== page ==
An expert on government has cast doubt on proposals to make St Helena’s leaders “more accountable” to the people they serve.
St Helena Online approached Professor Colin Copus about the government’s blanket refusal to allow access to executive council meetings and papers.
He said: “It undermines any claims of accountability to the people you represent.”
Changes to St Helena’s 2009 constitution have been proposed in a document called Improving Democracy and Accountability.
They include appointing a chief councillor to be answerable to the public, but make no mention of the ExCo secrecy.
Governor Mark Capes says being accountable is “an essential element of good government”.
But Colin Copus, Professor of Local Politics at Leicester Business School, said the limited information released about ExCo meetings “may fulfil some element of accountability, but it doesn’t go far.”
St Helena Online briefed the professor on the government’s refusal to allow the public or media to observe executive council meetings, or see agendas, reports or minutes.
Without them, people cannot challenge the arguments behind decisions, and cannot see how officials may have influenced elected representatives. The ability to influence councillors is a fundamental part of most democracies.
Professor Copus said: “You can only be representative if people know what you are doing.
“It is just simple and healthy for people to know. It leads to a more informed and engaged citizenry and that is a good thing.”
In the consultation paper, Governor Capes admits that poor accountability may have caused low turnout in recent by-elections – an example of a lack of public engagement.
The professor also pointed out that members of the public were often given a brief opportunity to speak at council meetings in the UK.
He said: “I have sat in many public meetings and seen intelligent councillors floored by a simple question from a member of the public that they had not thought of.
“It improves decision-making. It doesn’t damage it.
“Accountability rests on two things: giving account and being held to account. So justifying to the people what you are doing, being open to question, criticism, challenge, demands for explanation, and being exposed to other sources of information.
“Politicians don’t have the monopoly on wisdom. They are people who are elected, but that doesn’t make them any more honest, virtuous or intelligent than anyone else.”
He could think of no significant democracy that prevented access to information in the same way.
Although meetings are reported by the governor – an idea that would be unthinkable in the UK – there were several examples of Mr Capes’s reports giving an incomplete account.
Professor Copus was told how councillors were praised for responding honestly to a survey by the St Helena Freedom of Information Campaign.
Most said they supported the idea of open government but did not see a need for access to ExCo proceedings or papers.
One respondent said ExCo meetings needed to be private, because officers would often float tentative ideas that had not been fully explored, and it might cause public concern if they were reported too early.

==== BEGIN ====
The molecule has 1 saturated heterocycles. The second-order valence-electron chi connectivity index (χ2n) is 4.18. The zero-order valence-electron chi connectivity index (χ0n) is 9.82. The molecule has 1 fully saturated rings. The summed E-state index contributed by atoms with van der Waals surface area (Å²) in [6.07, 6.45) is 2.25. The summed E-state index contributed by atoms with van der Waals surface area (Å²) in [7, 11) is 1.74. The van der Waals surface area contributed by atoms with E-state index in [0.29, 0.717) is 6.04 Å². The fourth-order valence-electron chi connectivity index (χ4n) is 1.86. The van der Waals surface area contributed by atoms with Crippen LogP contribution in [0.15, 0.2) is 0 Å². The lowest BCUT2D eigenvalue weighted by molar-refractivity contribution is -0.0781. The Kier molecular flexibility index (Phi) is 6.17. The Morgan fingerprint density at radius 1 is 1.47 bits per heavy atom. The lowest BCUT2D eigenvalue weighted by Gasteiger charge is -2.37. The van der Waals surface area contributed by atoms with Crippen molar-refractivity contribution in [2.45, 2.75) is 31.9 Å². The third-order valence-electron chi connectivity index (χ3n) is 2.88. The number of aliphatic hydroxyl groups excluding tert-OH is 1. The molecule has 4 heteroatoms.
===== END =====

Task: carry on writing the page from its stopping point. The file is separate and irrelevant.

But the professor said such discussions could simply take place outside the formal meeting – as happens in the UK.
“The reality is political decisions are made in private, and taken in public. But that very process of being able to see who is putting their hand up, and afterwards being able to challenge them, is very important.”
In the 2012 survey, two councillors also said they feared that if the public knew what councillors were planning, it might reopen feuds and community tensions in a small, close-knit population.
Professor Copus said: “I have heard councillors in England say that actually, we need private space because we have to think the unthinkable. My response would be, if it’s unthinkable, you shouldn’t be thinking it.”
The policy of hiding information from voters has been defended on the basis that ExCo is the equivalent of the UK government’s cabinet, which also meets in private.
But it is possible to obtain information about cabinet discussions, through requests under Britain’s Freedom of Information acts.
“Cabinet meetings are not open to the public but you can know who made the decisions and you know what the decisions were, even if you can’t be present at the meeting,” said Professor Copus.
He said scrutiny of decision-making would “exceptionally difficult” without transparency.
“Unless you know by whom a decision was made and on what basis, you can’t effectively challenge it. It’s a very minimalist approach to accountability to say, ‘There you are, at least we have told you what we are doing.’
“It may fulfil some element of accountability, but it doesn’t go far.”
Councillors do hold community surgeries, and many committee meetings are now held in public. Officially, the agendas for those meetings are available from committee clerks: but when St Helena Online and the St Helena Freedom of Information Campaign asked for contact details for clerks, there was no response.
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